India's first signal fish found in Kerala deep waters
Thiruvananthapuram: Scientist have spotted a new species of signal fish, the first one of genus recorded in Indian waters. Although more than 2450 species of marine fishes have been discovered in India so far, this is the first time they have spotted the presence of a signal fish, off the Kerala coast. They were identified by trawlers at a depth of 70 metres during a marine biodiversity survey.
Since they were found in India, they have been given the scientific name 'Pteropsaron indicum'. Prof. A. Bijukumar, Professor and Head of the Department of Aquatic Biology and Fisheries, University of Kerala, and Ben Victor of the Ocean Science Foundation, published the findings in the journal Ocean Science Foundation in New York Times.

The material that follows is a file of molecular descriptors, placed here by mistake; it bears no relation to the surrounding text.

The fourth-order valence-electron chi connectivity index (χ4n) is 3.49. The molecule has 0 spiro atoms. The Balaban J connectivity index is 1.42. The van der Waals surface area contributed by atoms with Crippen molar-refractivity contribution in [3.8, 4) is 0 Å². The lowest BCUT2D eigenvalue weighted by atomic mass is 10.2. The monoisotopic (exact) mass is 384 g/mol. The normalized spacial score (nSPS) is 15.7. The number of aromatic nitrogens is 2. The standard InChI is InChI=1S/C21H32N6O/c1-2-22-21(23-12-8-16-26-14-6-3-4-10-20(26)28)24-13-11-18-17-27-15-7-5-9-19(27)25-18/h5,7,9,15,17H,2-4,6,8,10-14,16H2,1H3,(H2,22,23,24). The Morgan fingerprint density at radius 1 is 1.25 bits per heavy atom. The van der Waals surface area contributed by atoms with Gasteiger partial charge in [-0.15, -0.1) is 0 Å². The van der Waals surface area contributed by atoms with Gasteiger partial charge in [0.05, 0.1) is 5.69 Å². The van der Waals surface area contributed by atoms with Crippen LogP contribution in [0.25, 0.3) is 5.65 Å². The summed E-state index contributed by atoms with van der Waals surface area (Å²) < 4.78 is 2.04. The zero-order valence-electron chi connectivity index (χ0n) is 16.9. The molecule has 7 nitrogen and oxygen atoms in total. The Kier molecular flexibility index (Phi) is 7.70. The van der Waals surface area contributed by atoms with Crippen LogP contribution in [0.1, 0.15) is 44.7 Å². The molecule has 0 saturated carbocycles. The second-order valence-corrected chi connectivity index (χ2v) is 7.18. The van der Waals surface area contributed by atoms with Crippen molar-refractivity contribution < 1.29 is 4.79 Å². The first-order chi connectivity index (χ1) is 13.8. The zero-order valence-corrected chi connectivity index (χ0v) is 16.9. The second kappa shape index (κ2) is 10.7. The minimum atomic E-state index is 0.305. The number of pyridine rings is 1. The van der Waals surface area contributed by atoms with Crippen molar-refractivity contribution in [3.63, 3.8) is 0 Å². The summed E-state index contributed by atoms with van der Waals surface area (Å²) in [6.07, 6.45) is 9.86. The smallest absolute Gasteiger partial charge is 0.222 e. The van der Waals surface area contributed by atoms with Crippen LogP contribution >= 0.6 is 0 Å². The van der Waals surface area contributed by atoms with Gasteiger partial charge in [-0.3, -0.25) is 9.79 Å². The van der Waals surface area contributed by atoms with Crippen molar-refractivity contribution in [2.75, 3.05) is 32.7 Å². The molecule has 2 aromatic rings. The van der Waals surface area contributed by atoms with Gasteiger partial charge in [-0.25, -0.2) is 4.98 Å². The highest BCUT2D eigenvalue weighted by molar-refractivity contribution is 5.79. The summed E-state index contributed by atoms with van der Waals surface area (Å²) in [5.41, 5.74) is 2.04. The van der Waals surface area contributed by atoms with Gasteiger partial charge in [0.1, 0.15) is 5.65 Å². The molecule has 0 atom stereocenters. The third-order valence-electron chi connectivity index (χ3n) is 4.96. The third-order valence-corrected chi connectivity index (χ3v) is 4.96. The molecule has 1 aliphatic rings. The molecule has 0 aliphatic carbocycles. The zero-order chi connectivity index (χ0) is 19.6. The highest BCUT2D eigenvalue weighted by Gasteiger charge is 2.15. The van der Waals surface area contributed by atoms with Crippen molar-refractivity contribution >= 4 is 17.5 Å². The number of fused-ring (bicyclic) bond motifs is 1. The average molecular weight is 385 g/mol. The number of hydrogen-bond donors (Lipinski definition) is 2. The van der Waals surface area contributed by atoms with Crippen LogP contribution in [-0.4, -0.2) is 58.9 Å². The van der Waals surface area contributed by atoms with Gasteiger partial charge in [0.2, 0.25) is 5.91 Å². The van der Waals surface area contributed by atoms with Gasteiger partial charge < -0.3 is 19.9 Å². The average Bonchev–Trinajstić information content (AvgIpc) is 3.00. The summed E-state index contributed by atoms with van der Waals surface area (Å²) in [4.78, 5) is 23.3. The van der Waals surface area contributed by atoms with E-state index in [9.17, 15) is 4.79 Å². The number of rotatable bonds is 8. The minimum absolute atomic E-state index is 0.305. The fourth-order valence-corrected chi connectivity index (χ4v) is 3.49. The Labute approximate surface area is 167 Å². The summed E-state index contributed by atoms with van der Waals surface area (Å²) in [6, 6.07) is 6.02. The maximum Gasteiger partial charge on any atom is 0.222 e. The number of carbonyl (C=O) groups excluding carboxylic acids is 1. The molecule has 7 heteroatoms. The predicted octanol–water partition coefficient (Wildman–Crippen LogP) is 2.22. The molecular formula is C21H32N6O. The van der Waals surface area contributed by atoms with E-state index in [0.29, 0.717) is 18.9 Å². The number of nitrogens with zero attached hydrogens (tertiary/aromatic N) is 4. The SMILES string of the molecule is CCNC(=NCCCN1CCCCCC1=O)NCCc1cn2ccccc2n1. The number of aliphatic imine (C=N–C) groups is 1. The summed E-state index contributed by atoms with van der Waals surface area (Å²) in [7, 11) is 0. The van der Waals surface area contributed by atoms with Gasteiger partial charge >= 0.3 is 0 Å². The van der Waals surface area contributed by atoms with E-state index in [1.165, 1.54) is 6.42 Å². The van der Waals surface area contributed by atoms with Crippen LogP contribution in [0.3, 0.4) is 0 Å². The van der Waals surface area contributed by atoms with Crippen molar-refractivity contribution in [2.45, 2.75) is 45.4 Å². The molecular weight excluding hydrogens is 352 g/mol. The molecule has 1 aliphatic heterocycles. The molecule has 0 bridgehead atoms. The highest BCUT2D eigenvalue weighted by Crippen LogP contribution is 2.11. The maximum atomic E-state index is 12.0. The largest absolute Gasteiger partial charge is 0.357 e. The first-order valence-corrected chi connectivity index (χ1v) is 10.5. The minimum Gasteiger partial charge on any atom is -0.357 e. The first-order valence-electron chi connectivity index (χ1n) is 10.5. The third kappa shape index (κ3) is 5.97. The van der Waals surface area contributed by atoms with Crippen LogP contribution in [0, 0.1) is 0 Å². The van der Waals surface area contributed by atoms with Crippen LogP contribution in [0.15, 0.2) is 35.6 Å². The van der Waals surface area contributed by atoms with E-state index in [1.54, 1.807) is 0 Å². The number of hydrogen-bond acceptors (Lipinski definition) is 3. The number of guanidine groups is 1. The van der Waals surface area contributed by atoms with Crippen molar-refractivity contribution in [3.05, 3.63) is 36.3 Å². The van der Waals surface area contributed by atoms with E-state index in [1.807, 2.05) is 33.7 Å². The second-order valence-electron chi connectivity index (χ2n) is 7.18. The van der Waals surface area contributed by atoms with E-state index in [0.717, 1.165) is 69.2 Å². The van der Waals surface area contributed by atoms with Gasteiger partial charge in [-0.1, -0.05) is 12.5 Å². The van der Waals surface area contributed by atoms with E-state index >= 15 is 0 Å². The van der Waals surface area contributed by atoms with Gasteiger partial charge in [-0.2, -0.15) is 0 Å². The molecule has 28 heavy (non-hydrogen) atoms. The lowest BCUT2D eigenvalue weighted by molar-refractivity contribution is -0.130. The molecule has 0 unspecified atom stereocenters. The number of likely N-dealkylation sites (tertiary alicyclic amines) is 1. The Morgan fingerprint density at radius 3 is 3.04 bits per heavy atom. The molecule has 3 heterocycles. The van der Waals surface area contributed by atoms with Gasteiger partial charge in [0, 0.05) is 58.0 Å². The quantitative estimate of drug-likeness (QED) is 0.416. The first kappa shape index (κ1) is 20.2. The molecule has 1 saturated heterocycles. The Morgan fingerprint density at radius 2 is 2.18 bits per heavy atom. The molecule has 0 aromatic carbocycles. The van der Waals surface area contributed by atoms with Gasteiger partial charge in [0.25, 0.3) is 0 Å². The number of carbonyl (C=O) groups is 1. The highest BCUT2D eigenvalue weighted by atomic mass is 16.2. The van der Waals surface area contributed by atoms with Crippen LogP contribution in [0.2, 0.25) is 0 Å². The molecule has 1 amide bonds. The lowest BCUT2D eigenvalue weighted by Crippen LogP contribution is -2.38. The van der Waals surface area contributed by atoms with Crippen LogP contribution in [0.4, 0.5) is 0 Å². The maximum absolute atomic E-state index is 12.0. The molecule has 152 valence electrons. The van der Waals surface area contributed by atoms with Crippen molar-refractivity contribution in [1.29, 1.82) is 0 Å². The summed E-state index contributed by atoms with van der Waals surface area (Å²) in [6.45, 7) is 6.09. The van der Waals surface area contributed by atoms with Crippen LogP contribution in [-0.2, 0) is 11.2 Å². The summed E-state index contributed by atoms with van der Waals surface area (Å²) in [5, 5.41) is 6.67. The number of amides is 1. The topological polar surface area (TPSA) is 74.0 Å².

The discovered species is the world’s largest signal fish. It has thick yellow lines shining on the sides of the body. Small yellow marks can be seen on the sides of the head. They also have long spines on their dorsal fins. They flap their long fins as a sign of dominating their territory and attracting their mate.
It is because of these characteristics they are called signal fish. The details of their unique skeletal system were recorded in the studies by conducting CT scan.
The signal fishes are spotted in the coral reefs. So it indicates the presence of patchy corals off the Kerala coast, says Prof. Bijukumar.